Convicted murderer’s attorneys: ‘We believed in him’ when he said Massena woman overdosed
Above, defense attorneys Peter Dumas, left, and Daniel Ramsey address members of the press following their client Christopher Hebert being convicted of murder. North Country This Week photo by Andy Gardner.
BY ANDY GARDNER
North Country This Week
Hebert, 47, was found guilty of second-degree murder following a weeklong trial and just under seven hours of jury deliberations. The jury decided that Hebert murdered Lacey Yekel on or around June 7, 2014 in Massena. Her skeletal remains were recovered from a wooded area near the Massena Industrial Park on Aug. 29, 2014.
Defense attorney Peter Dumas and his co-council, Daniel Ramsey, said it’s difficult to say which evidence or testimony may have been most persuasive. However, Dumas speculated that Hebert’s descriptions of killing Yekel may have sealed his fate.
On Wednesday, Hebert took the witness stand and testified in his own defense. He claimed Yekel died of an overdose after injecting cocaine. He also testified that he told several other witnesses he murdered Yekel as a story to gain clout among his criminal associates. The jury didn’t buy it.
“He told such a vibrant story that here we are,” defense attorney Peter Dumas said following the conviction
“This is a guy, I can honest say we believed in him,” according to the defense attorney. “You get to know somebody when you’re representing someone.”
“Through the bad and the good, we’re all human. The way he talked about it, we believed in him,” he said.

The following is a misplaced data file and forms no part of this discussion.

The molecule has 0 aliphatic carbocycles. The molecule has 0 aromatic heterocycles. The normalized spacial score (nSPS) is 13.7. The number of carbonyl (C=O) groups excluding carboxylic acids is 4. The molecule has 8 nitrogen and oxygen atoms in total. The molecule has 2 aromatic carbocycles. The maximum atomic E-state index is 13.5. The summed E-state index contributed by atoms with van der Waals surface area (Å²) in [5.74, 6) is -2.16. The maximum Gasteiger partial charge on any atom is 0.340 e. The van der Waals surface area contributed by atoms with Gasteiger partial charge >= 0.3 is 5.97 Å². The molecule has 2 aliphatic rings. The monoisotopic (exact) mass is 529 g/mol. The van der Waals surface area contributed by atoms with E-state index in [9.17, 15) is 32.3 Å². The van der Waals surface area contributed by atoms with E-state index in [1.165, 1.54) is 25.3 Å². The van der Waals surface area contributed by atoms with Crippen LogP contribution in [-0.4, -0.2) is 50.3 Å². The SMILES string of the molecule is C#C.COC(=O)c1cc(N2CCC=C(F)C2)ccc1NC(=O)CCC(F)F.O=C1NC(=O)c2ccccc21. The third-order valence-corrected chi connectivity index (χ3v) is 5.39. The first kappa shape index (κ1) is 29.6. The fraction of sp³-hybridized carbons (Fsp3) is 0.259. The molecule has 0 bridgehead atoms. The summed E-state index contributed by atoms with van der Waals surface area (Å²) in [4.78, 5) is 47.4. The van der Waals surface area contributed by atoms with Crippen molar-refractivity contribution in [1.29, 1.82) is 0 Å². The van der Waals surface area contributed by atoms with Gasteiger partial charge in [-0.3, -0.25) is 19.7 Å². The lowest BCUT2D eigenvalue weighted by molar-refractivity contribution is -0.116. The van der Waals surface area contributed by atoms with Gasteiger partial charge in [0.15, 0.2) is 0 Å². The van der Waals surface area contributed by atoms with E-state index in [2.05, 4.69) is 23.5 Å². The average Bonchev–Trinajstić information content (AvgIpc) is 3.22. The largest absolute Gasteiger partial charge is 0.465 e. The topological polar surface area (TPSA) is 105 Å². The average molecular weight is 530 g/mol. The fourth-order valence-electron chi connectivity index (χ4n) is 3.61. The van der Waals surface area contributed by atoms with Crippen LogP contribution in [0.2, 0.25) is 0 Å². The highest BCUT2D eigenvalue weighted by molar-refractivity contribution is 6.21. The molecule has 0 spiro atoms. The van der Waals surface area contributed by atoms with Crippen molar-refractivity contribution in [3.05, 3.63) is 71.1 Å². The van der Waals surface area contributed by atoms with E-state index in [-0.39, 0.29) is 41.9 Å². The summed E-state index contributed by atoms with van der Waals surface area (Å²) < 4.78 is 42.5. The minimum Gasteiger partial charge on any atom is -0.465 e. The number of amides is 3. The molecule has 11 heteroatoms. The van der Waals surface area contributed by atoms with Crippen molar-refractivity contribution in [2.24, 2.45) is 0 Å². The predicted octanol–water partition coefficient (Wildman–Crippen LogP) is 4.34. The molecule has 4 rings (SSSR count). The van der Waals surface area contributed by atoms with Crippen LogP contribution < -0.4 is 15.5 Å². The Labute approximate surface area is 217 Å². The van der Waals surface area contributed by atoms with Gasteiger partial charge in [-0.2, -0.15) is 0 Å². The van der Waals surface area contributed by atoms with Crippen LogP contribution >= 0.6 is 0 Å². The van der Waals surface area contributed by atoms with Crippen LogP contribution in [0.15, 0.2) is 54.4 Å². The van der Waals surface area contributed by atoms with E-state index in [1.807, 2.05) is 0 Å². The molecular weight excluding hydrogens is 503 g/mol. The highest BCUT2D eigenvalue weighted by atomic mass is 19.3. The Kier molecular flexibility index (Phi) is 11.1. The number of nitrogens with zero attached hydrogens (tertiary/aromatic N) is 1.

“All we can do is present the argument in the most compelling way we know how,” said Dan Ramsey, Dumas’s co-council on the case. “I’m proud of the jury and all Mr. Dumas and I were able to do,” he said, adding a congratulations to the District Attorney’s Office for their work on the case.
“You can never identify any issues a jury may have fixated on,” Ramsey said.
“Prosecutors and I have often scratched our heads,” Dumas said. “How did they use this to get that?”
Dumas said he expects Hebert to be sentenced up to life. He said the law requires an indeterminate sentence of 15 years to life at minimum, and he could get up to 25 years to life.
“I expect we’re going to hear the word ‘life,’” Dumas said about his client’s potential sentence. “What the number before it is, I don’t know.”
“Anytime you’re representing somebody for this long, it’s a punch in the gut. The rest of his life hinged on that one moment,” Dumas said.